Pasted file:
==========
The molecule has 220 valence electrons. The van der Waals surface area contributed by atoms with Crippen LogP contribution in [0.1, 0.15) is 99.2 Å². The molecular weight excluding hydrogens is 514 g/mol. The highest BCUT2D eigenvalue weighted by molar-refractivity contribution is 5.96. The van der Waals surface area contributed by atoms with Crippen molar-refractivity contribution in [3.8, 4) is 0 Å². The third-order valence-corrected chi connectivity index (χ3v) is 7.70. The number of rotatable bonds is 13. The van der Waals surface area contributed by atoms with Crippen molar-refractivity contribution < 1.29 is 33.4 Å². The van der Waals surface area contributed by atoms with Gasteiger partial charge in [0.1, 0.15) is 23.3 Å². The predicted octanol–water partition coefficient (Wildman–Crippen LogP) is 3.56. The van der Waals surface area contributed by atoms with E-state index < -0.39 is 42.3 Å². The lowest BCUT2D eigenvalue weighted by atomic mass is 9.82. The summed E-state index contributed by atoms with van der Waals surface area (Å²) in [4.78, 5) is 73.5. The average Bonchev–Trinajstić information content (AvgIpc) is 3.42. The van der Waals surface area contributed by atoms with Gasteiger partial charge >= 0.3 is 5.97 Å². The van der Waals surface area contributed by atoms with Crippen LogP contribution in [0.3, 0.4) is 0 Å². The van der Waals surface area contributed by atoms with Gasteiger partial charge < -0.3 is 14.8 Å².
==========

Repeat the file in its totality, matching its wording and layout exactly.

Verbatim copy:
The molecule has 220 valence electrons. The van der Waals surface area contributed by atoms with Crippen LogP contribution in [0.1, 0.15) is 99.2 Å². The molecular weight excluding hydrogens is 514 g/mol. The highest BCUT2D eigenvalue weighted by molar-refractivity contribution is 5.96. The van der Waals surface area contributed by atoms with Crippen molar-refractivity contribution in [3.8, 4) is 0 Å². The third-order valence-corrected chi connectivity index (χ3v) is 7.70. The number of rotatable bonds is 13. The van der Waals surface area contributed by atoms with Crippen molar-refractivity contribution < 1.29 is 33.4 Å². The van der Waals surface area contributed by atoms with Gasteiger partial charge in [0.1, 0.15) is 23.3 Å². The predicted octanol–water partition coefficient (Wildman–Crippen LogP) is 3.56. The van der Waals surface area contributed by atoms with E-state index < -0.39 is 42.3 Å². The lowest BCUT2D eigenvalue weighted by atomic mass is 9.82. The summed E-state index contributed by atoms with van der Waals surface area (Å²) in [4.78, 5) is 73.5. The average Bonchev–Trinajstić information content (AvgIpc) is 3.42. The van der Waals surface area contributed by atoms with Gasteiger partial charge >= 0.3 is 5.97 Å². The van der Waals surface area contributed by atoms with Crippen LogP contribution in [0.3, 0.4) is 0 Å². The van der Waals surface area contributed by atoms with Gasteiger partial charge < -0.3 is 14.8 Å².